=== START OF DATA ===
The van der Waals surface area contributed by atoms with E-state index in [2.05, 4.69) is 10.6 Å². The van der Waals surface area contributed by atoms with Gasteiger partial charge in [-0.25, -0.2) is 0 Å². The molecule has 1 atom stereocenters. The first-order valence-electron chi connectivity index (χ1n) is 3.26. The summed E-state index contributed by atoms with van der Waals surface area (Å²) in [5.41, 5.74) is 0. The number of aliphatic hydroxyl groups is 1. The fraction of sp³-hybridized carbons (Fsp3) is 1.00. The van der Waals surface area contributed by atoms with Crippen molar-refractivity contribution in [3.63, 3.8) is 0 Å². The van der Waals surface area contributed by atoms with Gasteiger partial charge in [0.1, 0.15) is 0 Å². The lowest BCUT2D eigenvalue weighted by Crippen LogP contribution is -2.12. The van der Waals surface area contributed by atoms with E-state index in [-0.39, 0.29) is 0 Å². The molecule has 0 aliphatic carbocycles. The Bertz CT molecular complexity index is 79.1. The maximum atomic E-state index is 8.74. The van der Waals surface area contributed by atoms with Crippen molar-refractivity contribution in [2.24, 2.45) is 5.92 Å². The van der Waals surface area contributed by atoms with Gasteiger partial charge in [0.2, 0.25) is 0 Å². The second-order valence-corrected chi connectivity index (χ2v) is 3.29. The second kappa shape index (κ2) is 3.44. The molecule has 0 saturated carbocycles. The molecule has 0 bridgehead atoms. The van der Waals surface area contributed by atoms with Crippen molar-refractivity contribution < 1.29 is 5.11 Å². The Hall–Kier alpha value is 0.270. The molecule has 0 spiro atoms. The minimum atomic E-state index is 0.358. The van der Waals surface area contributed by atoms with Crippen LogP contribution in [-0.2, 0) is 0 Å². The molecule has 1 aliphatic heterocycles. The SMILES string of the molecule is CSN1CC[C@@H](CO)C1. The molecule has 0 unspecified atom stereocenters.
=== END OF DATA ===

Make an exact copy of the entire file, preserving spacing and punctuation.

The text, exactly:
The van der Waals surface area contributed by atoms with E-state index in [2.05, 4.69) is 10.6 Å². The van der Waals surface area contributed by atoms with Gasteiger partial charge in [-0.25, -0.2) is 0 Å². The molecule has 1 atom stereocenters. The first-order valence-electron chi connectivity index (χ1n) is 3.26. The summed E-state index contributed by atoms with van der Waals surface area (Å²) in [5.41, 5.74) is 0. The number of aliphatic hydroxyl groups is 1. The fraction of sp³-hybridized carbons (Fsp3) is 1.00. The van der Waals surface area contributed by atoms with Crippen molar-refractivity contribution in [3.63, 3.8) is 0 Å². The van der Waals surface area contributed by atoms with Gasteiger partial charge in [0.1, 0.15) is 0 Å². The lowest BCUT2D eigenvalue weighted by Crippen LogP contribution is -2.12. The van der Waals surface area contributed by atoms with E-state index in [-0.39, 0.29) is 0 Å². The molecule has 0 aliphatic carbocycles. The Bertz CT molecular complexity index is 79.1. The maximum atomic E-state index is 8.74. The van der Waals surface area contributed by atoms with Crippen molar-refractivity contribution in [2.24, 2.45) is 5.92 Å². The van der Waals surface area contributed by atoms with Gasteiger partial charge in [0.2, 0.25) is 0 Å². The second-order valence-corrected chi connectivity index (χ2v) is 3.29. The second kappa shape index (κ2) is 3.44. The molecule has 0 saturated carbocycles. The molecule has 0 bridgehead atoms. The van der Waals surface area contributed by atoms with Crippen molar-refractivity contribution < 1.29 is 5.11 Å². The Hall–Kier alpha value is 0.270. The molecule has 0 spiro atoms. The minimum atomic E-state index is 0.358. The van der Waals surface area contributed by atoms with Crippen LogP contribution in [-0.2, 0) is 0 Å². The molecule has 1 aliphatic heterocycles. The SMILES string of the molecule is CSN1CC[C@@H](CO)C1. The molecule has 0 unspecified atom stereocenters.